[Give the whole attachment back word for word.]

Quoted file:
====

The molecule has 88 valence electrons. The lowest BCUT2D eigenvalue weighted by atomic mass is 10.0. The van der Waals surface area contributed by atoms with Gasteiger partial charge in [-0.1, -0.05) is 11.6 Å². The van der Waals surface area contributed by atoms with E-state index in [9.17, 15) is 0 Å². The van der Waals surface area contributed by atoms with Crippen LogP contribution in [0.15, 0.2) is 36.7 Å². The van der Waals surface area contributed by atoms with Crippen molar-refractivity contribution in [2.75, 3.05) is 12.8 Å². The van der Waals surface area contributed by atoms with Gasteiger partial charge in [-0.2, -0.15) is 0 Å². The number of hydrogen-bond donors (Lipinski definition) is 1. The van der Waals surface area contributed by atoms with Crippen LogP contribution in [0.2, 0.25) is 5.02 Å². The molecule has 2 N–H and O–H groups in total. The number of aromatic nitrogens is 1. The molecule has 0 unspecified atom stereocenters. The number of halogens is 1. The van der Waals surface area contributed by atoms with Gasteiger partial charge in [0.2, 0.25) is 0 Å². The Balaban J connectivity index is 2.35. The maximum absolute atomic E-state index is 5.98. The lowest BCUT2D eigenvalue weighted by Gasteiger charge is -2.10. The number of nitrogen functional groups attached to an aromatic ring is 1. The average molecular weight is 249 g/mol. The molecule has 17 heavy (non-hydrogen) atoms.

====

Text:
The molecule has 88 valence electrons. The lowest BCUT2D eigenvalue weighted by atomic mass is 10.0. The van der Waals surface area contributed by atoms with Gasteiger partial charge in [-0.1, -0.05) is 11.6 Å². The van der Waals surface area contributed by atoms with E-state index in [9.17, 15) is 0 Å². The van der Waals surface area contributed by atoms with Crippen LogP contribution in [0.15, 0.2) is 36.7 Å². The van der Waals surface area contributed by atoms with Crippen molar-refractivity contribution in [2.75, 3.05) is 12.8 Å². The van der Waals surface area contributed by atoms with Gasteiger partial charge in [-0.2, -0.15) is 0 Å². The number of hydrogen-bond donors (Lipinski definition) is 1. The van der Waals surface area contributed by atoms with Crippen LogP contribution in [0.2, 0.25) is 5.02 Å². The molecule has 2 N–H and O–H groups in total. The number of aromatic nitrogens is 1. The molecule has 0 unspecified atom stereocenters. The number of halogens is 1. The van der Waals surface area contributed by atoms with Gasteiger partial charge in [0.2, 0.25) is 0 Å². The Balaban J connectivity index is 2.35. The maximum absolute atomic E-state index is 5.98. The lowest BCUT2D eigenvalue weighted by Gasteiger charge is -2.10. The number of nitrogen functional groups attached to an aromatic ring is 1. The average molecular weight is 249 g/mol. The molecule has 17 heavy (non-hydrogen) atoms.